After reading some very inspirational reports on the NorCalKayakAnglers forum. I pestered a friend for some intel and then proceeded to have a wildly successful weekend at the second most Great White Shark populated area in California. More incidents of shark attacks on people have been reported here than anywhere else in California. One might say that I was diving at the epicenter of California’s Red Triangle. Ahhh, but the fishing was good.
Friday: My friend Andrew and his younger brother and I paddled out from our launch, we paddled a long way, then we kept paddling, then we paddled some more, and then repeat. We dropped in and even more worrisome than the persistent back of your mind fear of the tax collector, was the much more probable constant and deafening fear of being run over by a red neck with a power boat. We weren’t the only divers hitting the site, and several power boats were hook and line fishing the site, as soon as they would reach the end of the drift it was motor full speed back to the front, dive flags be damned.
Prior to this experience I had spent days looking for this specific fish. I had never seen one before and I wasn’t exactly sure how easy they would be to spot should I be in their presence. But when I finally saw one it was immediately apparent and unmistakable. It was a small one, but more than legal, and I ran it through with a 7′ Gat-ku polespear. From there my luck would only improve. I spent all the time I could drifting the site, I spotted several more and at the end of the day I had taken three, Andrew had taken two much larger than mine, and his brother one of good size. The diving had not been deep, success was primarily a matter of short recoveries and long bottom times. Finally I had found and shot my first Halibut, I then followed it up with two more and completed my day’s limit. I was exhausted and elated!!!
Sunday: Friday had been so successful and so thrilling that all I could think of was to go back and do it again. My dive buddies for this jaunt would be my friends Adam, John and Sean, both excellent divers also looking to spear their first butts.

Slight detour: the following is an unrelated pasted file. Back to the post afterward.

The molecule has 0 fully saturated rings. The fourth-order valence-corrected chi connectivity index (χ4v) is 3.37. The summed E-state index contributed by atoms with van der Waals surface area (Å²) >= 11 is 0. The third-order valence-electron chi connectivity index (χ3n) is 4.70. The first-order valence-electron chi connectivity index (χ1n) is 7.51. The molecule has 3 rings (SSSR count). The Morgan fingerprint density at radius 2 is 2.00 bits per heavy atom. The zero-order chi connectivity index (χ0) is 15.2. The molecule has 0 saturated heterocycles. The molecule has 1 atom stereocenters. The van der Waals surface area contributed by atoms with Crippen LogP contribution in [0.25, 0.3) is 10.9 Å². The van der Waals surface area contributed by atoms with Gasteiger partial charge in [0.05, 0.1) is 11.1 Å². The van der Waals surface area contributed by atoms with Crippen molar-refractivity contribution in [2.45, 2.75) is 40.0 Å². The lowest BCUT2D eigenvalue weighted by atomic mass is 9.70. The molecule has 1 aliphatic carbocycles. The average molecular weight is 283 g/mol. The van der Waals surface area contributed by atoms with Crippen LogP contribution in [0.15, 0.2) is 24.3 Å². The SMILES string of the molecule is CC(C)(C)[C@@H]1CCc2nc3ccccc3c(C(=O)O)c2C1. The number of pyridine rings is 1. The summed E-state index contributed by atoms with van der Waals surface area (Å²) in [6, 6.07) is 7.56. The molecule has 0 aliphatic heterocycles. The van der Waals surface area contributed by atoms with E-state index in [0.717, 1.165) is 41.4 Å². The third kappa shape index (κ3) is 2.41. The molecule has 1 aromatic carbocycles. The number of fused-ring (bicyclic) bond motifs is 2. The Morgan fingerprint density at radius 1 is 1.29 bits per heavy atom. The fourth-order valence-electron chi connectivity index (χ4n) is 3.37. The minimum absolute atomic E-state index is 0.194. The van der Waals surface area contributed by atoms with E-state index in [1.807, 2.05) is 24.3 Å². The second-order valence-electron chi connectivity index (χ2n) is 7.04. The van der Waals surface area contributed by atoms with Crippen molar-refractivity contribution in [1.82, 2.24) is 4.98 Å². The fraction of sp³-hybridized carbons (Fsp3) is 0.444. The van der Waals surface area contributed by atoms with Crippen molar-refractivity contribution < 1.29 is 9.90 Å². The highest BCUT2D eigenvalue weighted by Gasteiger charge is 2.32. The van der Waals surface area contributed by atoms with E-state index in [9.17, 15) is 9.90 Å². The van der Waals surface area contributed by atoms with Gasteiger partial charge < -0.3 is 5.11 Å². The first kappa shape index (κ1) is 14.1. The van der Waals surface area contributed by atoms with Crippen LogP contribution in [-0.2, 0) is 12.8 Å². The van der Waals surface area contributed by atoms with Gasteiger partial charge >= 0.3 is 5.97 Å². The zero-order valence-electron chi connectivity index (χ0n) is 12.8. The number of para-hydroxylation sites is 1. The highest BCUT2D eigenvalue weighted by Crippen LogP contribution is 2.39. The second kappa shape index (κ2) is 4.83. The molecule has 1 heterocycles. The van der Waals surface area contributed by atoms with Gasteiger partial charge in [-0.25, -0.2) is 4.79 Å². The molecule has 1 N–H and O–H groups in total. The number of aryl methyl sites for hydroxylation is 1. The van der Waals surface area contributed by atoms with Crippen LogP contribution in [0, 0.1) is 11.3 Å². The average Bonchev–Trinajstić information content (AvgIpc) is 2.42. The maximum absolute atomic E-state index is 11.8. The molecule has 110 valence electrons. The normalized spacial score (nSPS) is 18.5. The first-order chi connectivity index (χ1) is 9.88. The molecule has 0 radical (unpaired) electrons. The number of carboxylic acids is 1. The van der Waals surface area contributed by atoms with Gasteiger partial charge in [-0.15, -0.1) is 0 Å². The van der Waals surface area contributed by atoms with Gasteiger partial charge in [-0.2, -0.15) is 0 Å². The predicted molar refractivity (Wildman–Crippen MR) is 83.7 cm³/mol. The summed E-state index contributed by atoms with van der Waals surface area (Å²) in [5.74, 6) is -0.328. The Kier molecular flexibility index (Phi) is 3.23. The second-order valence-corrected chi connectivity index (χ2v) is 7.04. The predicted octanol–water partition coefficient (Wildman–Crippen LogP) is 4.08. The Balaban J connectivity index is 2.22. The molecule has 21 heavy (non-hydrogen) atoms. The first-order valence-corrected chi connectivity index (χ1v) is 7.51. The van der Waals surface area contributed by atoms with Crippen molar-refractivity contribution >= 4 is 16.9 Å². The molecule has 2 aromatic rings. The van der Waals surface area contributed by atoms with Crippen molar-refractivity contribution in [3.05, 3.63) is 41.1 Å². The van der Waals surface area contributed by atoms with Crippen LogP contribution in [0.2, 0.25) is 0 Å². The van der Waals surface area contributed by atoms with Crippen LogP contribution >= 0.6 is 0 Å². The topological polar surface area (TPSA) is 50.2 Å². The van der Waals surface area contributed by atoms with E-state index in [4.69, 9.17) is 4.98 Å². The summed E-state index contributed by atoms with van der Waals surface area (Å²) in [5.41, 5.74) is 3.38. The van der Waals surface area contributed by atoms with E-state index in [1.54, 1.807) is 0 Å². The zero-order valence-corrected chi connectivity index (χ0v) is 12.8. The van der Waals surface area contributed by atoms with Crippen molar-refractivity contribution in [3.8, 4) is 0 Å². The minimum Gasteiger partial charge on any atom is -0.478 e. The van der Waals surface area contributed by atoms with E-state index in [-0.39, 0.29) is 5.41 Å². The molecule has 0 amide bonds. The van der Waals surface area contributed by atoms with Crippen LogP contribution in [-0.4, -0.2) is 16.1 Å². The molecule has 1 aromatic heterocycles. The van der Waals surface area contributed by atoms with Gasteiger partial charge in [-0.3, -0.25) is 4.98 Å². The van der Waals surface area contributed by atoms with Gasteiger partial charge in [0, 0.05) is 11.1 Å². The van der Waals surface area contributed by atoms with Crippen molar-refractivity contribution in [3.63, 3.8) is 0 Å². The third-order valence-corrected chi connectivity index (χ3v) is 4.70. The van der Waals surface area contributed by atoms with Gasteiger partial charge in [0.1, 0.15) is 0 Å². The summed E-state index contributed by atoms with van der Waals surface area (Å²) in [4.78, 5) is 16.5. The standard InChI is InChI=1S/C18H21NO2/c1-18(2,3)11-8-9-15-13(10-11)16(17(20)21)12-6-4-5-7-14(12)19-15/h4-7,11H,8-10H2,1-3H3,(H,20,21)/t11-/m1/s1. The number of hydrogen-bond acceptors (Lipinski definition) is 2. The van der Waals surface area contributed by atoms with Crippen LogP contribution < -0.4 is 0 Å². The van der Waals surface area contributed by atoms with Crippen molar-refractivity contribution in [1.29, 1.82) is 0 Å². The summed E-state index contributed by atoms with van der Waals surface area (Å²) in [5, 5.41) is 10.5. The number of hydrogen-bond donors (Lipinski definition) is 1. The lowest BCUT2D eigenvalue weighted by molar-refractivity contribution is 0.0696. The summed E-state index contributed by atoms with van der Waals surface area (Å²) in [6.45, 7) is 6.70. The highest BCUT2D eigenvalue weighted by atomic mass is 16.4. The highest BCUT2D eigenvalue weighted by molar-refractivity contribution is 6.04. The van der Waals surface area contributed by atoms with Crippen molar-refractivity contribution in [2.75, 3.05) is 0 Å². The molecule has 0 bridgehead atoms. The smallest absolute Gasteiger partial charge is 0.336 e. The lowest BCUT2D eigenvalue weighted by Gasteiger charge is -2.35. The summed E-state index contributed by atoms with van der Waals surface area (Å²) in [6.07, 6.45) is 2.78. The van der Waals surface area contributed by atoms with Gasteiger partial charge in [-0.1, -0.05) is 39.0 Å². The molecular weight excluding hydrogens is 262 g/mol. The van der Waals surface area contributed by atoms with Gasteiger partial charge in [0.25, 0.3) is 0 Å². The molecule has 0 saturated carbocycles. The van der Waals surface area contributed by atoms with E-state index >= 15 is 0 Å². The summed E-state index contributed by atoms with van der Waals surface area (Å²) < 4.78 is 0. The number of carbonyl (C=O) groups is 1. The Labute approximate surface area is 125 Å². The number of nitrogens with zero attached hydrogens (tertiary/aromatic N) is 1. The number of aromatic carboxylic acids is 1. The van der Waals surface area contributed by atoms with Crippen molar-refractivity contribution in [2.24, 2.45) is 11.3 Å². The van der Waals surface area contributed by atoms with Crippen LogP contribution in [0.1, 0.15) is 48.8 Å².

Until Friday my prior experience looking for halibut could be compared to looking for keys or a wedding ring in the surf at the beach, suffice to say lots of sand and really boring. Sean has probably put more time into starting at sand than myself or any of my friends. When he saw the evidence of my success he jumped in his truck and drove three hours, having just dove more sand the day before, so he could try his luck looking for flat fish in the sand within the territory of the biggest fish in California.
Once again paddling, excessive paddling, more paddling, and paddling against current ensued. Adam and I immediately spotted and spooked large halis in our first few drops. On my second drift I shot my first fish of the day and immediately began rubbing it in the faces of Sean and Adam. “Have you seen one yet, Sean” Sean hollered back “I don’t even know what they look like” I held mine up from my kayak “this is what they look like” I yelled. Adam began his cranky ravings about the exact type of A**hole I am, I laughed at him.
We did drift after drift, the boat traffic was much better and I was able to relax. My bottom times were significantly better than they had been on Friday. I was fortunate to see halibut on almost every drift. There were now other groups of kayakers diving the spot, and although many other divers came away empty handed in the few hours we had to drift I managed yet another limit of fish. This time however my fish were substantially larger. Adam had finally shot two and managed to spook another. Sean however was about to cry. As the ocean neared slack tide and the drift died, Sean had still not even seen a fish, he was becoming anxious, stressed and irritable. John had already headed back empty handed, and Adam and I were about ready ourselves, Sean knew his time was almost out and in a stroke of luck he scored a solid 36.5″ 20# hali in the last 10 minutes of the day. Excited whooping alerted us to his success. The three of us paddled back feeling accomplished, and took photos on the beach. My personal catch had been the best of the day, (2) 20# 36″ hali and (1) 39″ 24# hali. I was once again elated!!!